True market value may be increased by using NAA auction professionals

By J.J. De Simone

Perhaps one of the most important lynchpins in the auction method of marketing, “market value” is a frequently used but oftentimes misunderstood concept by buyers and sellers alike.

According to auction professional Darron Meares, CAI, BAS, MPPA, the definition of market value is straightforward.

“It’s the highest price a willing buyer in an open market at that time and date is willing to pay,” said Meares, who is based in Pelzer, South Carolina. “It’s not going to be the same in California as it is in Missouri. It varies market by market.

“People tell us all the time they want to sell something the ‘book’ lists at ‘X’ dollars. But, that’s not necessarily what it will actually be sold for.”
According to the National Auctioneers Association’s official definition, market value is the highest price a property will bring in a competitive and open market under all conditions requisite to a fair sale, with the buyer and seller each acting prudently, knowledgeably and assuming the price is not affected by undue stimulus.

The commonality in both of these definitions is that market value can’t always be accurately predicted. While many appraisers do an excellent job of valuing properties or assets based on local market situations, it does not guarantee an item will be sold for its quoted value, said Jason Winter, CAI, AARE, CES, an Auctioneer based in Harrisonville, Missouri.

“Consumers are going to purchase the property at the fairest price,” Winter said. “An appraisal is just an opinion. But, at an auction you have multiple potential buyers telling you what a property is really worth.”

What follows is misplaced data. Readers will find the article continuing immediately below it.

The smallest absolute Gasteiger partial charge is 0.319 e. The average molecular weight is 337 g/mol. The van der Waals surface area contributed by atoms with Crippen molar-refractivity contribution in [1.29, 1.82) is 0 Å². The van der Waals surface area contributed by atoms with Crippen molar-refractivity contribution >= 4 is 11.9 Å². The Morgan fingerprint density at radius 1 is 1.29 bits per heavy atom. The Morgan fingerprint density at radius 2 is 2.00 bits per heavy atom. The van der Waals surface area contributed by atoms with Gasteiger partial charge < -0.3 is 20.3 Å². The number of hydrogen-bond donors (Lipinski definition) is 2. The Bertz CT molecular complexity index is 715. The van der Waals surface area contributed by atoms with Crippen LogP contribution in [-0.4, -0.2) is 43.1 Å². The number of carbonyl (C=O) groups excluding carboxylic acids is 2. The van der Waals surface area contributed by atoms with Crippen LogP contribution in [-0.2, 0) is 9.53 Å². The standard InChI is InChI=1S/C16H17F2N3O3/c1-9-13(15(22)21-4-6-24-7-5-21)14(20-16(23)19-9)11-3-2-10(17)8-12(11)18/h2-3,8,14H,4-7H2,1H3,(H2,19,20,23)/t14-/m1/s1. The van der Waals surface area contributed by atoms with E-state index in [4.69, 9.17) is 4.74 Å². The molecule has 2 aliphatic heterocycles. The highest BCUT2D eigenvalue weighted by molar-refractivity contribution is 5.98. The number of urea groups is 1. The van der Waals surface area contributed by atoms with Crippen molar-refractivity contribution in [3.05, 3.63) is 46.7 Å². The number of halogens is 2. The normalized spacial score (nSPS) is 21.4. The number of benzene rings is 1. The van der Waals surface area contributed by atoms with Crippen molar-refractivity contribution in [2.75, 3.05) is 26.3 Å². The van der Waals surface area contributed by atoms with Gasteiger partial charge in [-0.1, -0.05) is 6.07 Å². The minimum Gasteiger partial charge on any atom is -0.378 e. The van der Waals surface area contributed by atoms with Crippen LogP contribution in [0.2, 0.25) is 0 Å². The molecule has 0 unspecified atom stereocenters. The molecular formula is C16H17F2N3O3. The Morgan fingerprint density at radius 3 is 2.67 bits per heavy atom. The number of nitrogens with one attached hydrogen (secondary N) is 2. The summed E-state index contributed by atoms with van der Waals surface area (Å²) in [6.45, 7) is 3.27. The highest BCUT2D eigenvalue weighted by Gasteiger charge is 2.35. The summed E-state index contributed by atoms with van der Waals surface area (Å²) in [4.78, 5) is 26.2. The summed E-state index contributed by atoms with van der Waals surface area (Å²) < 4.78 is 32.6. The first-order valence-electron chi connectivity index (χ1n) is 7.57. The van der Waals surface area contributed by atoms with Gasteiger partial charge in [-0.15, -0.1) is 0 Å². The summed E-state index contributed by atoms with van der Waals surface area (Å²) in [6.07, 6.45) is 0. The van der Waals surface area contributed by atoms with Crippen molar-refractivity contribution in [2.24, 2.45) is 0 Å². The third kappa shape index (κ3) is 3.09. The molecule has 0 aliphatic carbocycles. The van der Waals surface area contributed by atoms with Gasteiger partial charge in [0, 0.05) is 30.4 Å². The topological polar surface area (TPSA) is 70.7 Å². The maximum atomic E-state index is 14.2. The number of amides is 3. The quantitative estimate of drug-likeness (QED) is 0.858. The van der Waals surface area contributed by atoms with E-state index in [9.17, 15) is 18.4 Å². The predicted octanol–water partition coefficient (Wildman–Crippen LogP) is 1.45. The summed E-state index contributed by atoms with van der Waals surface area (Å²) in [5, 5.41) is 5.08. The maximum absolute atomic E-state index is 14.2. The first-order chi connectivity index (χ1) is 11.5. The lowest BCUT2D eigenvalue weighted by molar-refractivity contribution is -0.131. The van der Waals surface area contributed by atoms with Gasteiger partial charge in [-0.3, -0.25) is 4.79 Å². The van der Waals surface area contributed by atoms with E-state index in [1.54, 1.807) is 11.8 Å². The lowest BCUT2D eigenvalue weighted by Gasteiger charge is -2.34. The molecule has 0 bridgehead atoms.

Using an NAA auction professional increases the chances an item fetches a quoted value. NAA professionals are well versed on the best practices of marketing and advertising properties and assets, which frequently results in increased attendees at an event (including people logged on for an online auction).

Regardless, some sellers often believe the true market value of an asset is higher than the actual market is willing to pay. Winters said he has seen many examples of people trying to sell real estate at an auction who were not going to let the property go unless a minimum threshold was reached. After the auction ended unsuccessfully, the seller unloads the property months later at an even lower price than what it would have fetched at the original auction.

“A seller wanted $150,000 for his house, but at the auction, it only got to $140,000. He employed a real estate agent and finally sold it six months later, to someone who was at the original auction, for $135,000,” Winters said.

Regardless, it is important for potential sellers to be cognizant of market trends and be realistic about their expectations for the price at which an item can be sold, Mears said.

“Are you dealing with your ‘head’ price or ‘heart’ price?” Meares asked. “If you have a nostalgic connection to something, then keep it. Money will never make up for lost memories.”